The number one thing that many dogs could use more of is exercise. Aside from keeping your dog trim, healthy, and in good shape, the appropriate amount of exercise can also keep behavioral issues from surfacing. A great example of this is Star, a now 6-year-old rescue dog that came into my home when she was 1.5-years-old. When she arrived, I was heavy into biking the dogs using a Springer. Star would get several 4 mile runs along side of my bike per week. Somehow, she was arriving home from her runs just as energized as when we left, however. As she was settling into her home here, she developed sores on her feet from chewing on them. After ruling out anything medical, I bumped up her exercise routine. Now, after her runs, we would play ball in the yard until she was visibly tired. Her sores healed and she was now a relaxed, happy dog. The 4 mile runs weren’t enough for the 1.5-year-old Star!! Thankfully for all of us, most dogs don’t need this excessive amount of exercise. Thankfully for me, the 6-year-old Star doesn’t need that much anymore, either! The sores on her feet are a great example of how an unfulfilled exercise need can manifest into a behavioral problem, however. Behavioral problems aren’t all like Star’s. Some dogs may bark, whine, fuss with housemates, chew, or otherwise be destructive around the house. Many of these behaviors can be corrected by more exercise.

The next need that dogs benefit from, is discipline. This is not to be read “punishment,” because discipline has a very different meaning. Most dogs, like people, don’t desire to be the leader. They are much more happy and content with structure, and being given a clear role in the household. If they are forced to take on this leadership role (even if it’s not intentional!) many problems can develop. Anxiety is one great example of many behavioral issues that can benefit from additional discipline. Anxiety  is something that is being seen more and more in our pet dogs. In fact, it is being seen to the extent that it is being medicated. Of course, there are dogs out there that are simply imbalanced. However, a lot of the anxiety cases that I see can be remedied with more discipline in the home! What exactly does this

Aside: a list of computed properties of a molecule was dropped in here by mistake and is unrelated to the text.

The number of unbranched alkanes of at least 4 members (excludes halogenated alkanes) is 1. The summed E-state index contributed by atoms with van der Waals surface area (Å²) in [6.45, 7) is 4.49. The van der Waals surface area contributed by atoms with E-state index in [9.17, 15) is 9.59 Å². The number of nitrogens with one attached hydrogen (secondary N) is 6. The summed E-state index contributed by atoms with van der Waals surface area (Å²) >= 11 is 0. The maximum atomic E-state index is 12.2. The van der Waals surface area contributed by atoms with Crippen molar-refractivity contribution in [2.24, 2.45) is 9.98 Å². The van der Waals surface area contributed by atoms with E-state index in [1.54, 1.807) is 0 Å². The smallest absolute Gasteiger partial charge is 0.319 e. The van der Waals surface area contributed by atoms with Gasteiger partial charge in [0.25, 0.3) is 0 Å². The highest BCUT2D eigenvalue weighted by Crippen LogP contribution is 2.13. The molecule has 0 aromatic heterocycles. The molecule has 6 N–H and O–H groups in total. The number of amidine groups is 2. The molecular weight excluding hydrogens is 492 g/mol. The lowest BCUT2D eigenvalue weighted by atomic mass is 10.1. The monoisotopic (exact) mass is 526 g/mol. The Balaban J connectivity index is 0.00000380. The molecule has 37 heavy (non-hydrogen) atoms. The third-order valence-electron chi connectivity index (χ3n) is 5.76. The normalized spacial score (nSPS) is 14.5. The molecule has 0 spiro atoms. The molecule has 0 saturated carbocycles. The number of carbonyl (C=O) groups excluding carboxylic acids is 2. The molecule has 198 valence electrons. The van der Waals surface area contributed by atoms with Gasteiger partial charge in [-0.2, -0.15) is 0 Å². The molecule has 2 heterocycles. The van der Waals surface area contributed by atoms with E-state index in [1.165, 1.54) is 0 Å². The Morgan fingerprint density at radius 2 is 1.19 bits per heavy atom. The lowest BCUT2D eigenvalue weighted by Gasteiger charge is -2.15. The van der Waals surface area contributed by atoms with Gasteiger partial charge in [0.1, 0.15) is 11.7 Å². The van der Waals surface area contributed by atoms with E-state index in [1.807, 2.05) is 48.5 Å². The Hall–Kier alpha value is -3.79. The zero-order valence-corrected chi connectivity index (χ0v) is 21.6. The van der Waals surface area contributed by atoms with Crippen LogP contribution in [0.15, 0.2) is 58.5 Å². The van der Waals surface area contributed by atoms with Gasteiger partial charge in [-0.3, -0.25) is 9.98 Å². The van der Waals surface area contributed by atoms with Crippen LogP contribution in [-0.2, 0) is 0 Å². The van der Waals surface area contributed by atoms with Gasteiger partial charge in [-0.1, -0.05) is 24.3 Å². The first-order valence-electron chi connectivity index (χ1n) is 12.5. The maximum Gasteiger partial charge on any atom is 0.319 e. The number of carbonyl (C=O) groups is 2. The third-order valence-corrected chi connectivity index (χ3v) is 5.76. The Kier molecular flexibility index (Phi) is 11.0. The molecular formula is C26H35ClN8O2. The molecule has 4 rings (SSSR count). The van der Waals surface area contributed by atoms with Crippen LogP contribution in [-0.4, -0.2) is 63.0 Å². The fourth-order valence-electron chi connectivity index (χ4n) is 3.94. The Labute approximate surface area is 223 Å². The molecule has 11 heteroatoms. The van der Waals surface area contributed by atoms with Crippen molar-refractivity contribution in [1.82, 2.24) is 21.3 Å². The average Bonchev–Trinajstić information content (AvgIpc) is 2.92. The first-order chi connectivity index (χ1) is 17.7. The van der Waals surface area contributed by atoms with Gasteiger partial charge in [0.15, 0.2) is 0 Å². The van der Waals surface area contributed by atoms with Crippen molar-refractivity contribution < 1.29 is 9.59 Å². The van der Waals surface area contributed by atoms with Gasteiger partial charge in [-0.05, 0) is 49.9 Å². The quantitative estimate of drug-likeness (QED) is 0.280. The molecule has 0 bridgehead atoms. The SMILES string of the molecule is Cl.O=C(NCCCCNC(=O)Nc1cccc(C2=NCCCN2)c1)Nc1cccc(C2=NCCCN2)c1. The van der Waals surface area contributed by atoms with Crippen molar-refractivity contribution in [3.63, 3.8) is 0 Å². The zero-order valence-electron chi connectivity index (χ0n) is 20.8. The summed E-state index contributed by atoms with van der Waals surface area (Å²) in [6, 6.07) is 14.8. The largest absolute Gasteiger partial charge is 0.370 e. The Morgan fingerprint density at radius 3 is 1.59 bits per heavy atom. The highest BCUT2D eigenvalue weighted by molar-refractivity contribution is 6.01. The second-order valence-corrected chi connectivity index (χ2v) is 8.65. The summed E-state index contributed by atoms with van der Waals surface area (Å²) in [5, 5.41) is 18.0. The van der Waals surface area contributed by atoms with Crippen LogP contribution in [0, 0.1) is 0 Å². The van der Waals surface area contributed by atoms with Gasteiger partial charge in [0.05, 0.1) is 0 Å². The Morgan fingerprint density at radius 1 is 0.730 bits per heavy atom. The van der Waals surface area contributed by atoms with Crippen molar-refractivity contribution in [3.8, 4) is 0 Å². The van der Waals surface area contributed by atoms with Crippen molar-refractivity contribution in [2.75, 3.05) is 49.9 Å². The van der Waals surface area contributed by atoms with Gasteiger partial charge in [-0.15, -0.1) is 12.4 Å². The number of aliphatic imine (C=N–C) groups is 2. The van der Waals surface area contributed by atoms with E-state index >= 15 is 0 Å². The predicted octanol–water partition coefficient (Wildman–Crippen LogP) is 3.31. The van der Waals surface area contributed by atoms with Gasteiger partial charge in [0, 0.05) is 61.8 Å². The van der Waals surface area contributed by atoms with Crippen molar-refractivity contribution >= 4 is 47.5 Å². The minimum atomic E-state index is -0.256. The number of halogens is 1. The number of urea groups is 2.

mean? Beginning a “Nothing in life is free” (NILF) routine with your dog in the home is a great start. With this, your dog needs to earn everything that she gets. This means that in order to receive even the basics- food and affection, she must do something. The task and reward should be balanced. For example: sitting, waiting as a food bowl is placed on the ground, and giving attention, earns the ability to be released to eat a meal. Such strong discipline is not needed to earn a pat on the head. It is one of your dog’s basic needs, however, and discipline can fix certain behavioral issues.

The last need to be addressed (for now) is that of mental stimulation. Smart dogs get into trouble. It’s true!! If your dog is not being mentally challenged, he may decide to challenge himself, and that rarely ends with a happy owner. Some dogs need more stimulation than others. Thankfully, the range of options to entertain your dog is almost endless. A food or puzzle toy for your dog to work on while you’re away is a good idea for some, while other dogs may benefit more from the interaction they get with you in a training class. Some may need the interaction of a dog walker or daycare during the day. There are even dogs out there that will need to learn something new every week to keep them out of trouble. . .if you own one of these guys, you’ll know it! In these cases, you have the rare ability to get truly creative with entertaining your dog. If you run out of creative energy, picking up a “dog tricks” book can jump start you into a one-dog circus act that will surly keep your dog (and house guests) entertained.

As we all know, most of our relationships with our dogs are very complex in nature. I like to sum it up by my favorite quote, by an unknown author: “He is your friend, your partner, your defender, your dog. You are his life, his love, his leader. He will be yours, faithful and true, to the last beat of his heart. You owe it to him to be worthy of such devotion.” Often, it is a lack of one or more of the needs discussed that can lead to kinks in the relationship with our dogs. Thankfully, the fixes are within our abilities. Train safe, and be well.
Aja Harris


Mutt Magic Training